Ok, let's say Loz is right. What were the real options for the USSR, the Warsaw Pact nations, and Czechoslovak MLs? The Czechoslovak people would not receive democratic socialism or social democracy, but political and economic liberalism and occupation by imperialist forces. Short of an alternative world where the Eastern European nations freed of fascism in 1945 became neutral, Finland/Austria style states guaranteed not to enter into alliances against the USSR, there was no other option for the Soviet Union or its allies.
"The thing about capitalism is that it sounds awful on paper and is horrendous in practice. Communism sounds wonderful on paper and when it was put into practice it was done pretty well for what they had to work with." -MiG
Loz
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Defected to the U.S.S.R.: 06 Dec 2009, 23:17
Philosophized
Post 26 Feb 2013, 23:09
I don't see why ČSSR couldn't have turned into another Yugoslavia-type country, only more developed and organized. Or at worst it would have been like Finland, a peaceful, netural but somewhat still pro-Soviet country.
If i'm not wrong that's exactly what Stalin sought for post-war Germany, it's just that the West ruined his plans. As on book says, GDR was Stalin's "unwanted child".
I doubt that the working masses in ČSSR would have been OK with economic liberalism ( of the type that was eventually introduced in 1990 ) and trampling on their rights, especially when it was still the time of strong welfare states in the West.
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Defected to the U.S.S.R.: 07 Oct 2004, 22:04
Ideology: Marxism-Leninism
Resident Soviet
Post 27 Feb 2013, 16:18
The CSSR could not become a Yugoslavia because these two countries had differing development trajectories. In one, the communists took power as a result of a partisan victory over fascism, followed by a brief, but popularly supported consolidation of power. In the other, communists, while existing as a massive force (among the largest CPs in Europe) nevertheless to an extent rode in on the coattails of the Red Army, and were forced by circumstances arising in the late 1940s to become the sole governing party. Unfortunately these circumstances -namely the advent of the Cold War, were viewed among many Eastern Europeans as the fault of the USSR and of communists in general.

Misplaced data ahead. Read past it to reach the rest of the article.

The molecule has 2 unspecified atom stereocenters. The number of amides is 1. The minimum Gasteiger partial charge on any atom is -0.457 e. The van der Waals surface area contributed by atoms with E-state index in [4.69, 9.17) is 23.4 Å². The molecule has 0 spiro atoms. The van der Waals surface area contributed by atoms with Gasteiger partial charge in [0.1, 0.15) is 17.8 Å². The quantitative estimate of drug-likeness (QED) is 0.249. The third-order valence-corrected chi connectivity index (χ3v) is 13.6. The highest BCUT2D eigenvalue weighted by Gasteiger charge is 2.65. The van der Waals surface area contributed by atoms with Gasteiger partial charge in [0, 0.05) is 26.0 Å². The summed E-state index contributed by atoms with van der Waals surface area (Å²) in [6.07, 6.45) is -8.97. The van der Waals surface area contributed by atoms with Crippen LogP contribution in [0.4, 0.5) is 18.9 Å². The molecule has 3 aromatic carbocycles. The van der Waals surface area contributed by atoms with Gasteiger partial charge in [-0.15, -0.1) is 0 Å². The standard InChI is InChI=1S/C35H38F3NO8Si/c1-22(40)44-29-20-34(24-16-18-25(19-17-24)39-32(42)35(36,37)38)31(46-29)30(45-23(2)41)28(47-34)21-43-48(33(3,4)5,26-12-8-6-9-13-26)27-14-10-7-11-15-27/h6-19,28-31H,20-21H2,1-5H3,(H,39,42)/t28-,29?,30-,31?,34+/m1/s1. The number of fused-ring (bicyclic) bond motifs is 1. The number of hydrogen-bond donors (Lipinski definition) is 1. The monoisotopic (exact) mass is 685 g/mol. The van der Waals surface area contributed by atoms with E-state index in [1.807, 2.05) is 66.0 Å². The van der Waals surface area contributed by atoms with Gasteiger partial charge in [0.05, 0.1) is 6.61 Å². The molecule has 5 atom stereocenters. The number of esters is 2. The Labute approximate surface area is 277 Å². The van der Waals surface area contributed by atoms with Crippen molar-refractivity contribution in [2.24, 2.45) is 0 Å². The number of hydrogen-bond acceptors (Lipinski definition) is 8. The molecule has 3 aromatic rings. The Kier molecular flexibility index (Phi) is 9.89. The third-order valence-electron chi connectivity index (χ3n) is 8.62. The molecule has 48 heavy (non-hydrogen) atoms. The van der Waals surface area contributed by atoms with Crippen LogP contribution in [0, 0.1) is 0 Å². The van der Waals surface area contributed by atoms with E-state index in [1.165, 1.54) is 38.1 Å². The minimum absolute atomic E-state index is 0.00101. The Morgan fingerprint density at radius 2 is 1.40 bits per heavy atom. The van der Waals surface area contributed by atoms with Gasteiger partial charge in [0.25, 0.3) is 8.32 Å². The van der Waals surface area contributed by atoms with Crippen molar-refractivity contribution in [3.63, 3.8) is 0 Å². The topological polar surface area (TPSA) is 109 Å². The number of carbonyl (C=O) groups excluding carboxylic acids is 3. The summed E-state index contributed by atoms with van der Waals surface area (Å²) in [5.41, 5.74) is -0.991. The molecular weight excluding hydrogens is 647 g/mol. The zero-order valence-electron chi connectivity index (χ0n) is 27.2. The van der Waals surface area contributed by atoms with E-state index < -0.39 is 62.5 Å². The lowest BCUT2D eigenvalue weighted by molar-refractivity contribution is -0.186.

If the circumstances that led to the Cold War did not come about, then the Finland-like neutral state friendly to the USSR would be possible, for most of Eastern Europe, and for eastern Germany, which would be incorporated into a united, neutral Germany with constitutional guarantees not to enter into alliances against the USSR. After the onset of the Cold War system, the only alternative to the ML regimes imposed on Eastern Europe was a variant of capitalism and political and military domination by European and American imperialism. If you think the demands of the working masses would matter to the new foreign and domestic capitalist masters, I again refer you to the situation in Poland in our timeline, where the strong Solidarity Union system virtually disintegrated once the PUWP was toppled. For a time of course, there is a possibility that Keynesian, social democrats would have won out, but after the stagflation crises of the 1970s these would give way to ultrareactionary conservatism ala Germany, Britain and the United States.
"The thing about capitalism is that it sounds awful on paper and is horrendous in practice. Communism sounds wonderful on paper and when it was put into practice it was done pretty well for what they had to work with." -MiG
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Defected to the U.S.S.R.: 26 Aug 2012, 01:06
Pioneer
Post 01 Mar 2013, 00:22
Loz wrote:
It was essentialy a petty-bourgeois rebellion ( but a good part of the working class, students and others ) led by certain "liberal" wings of the KSČ. But the Warsaw Pact, that is to say the USSR, had no right to invade a sovereign country when it was clear that the Czechoslovak masses wanted independence or "democratic socialism", or social-democracy if you wish.
All that only made matters worse and simply prolonged the agony of ČSSR for another 20 years and poisoned the relations between E. European countries. Not to mention how destructive the impact of that aggression was on the world communist movement as a whole and particularly the Moscow-oriented parties.


I don't mean to promote realpolitik here, but isn't preserving socialism in a socialist alliance of foremost importance?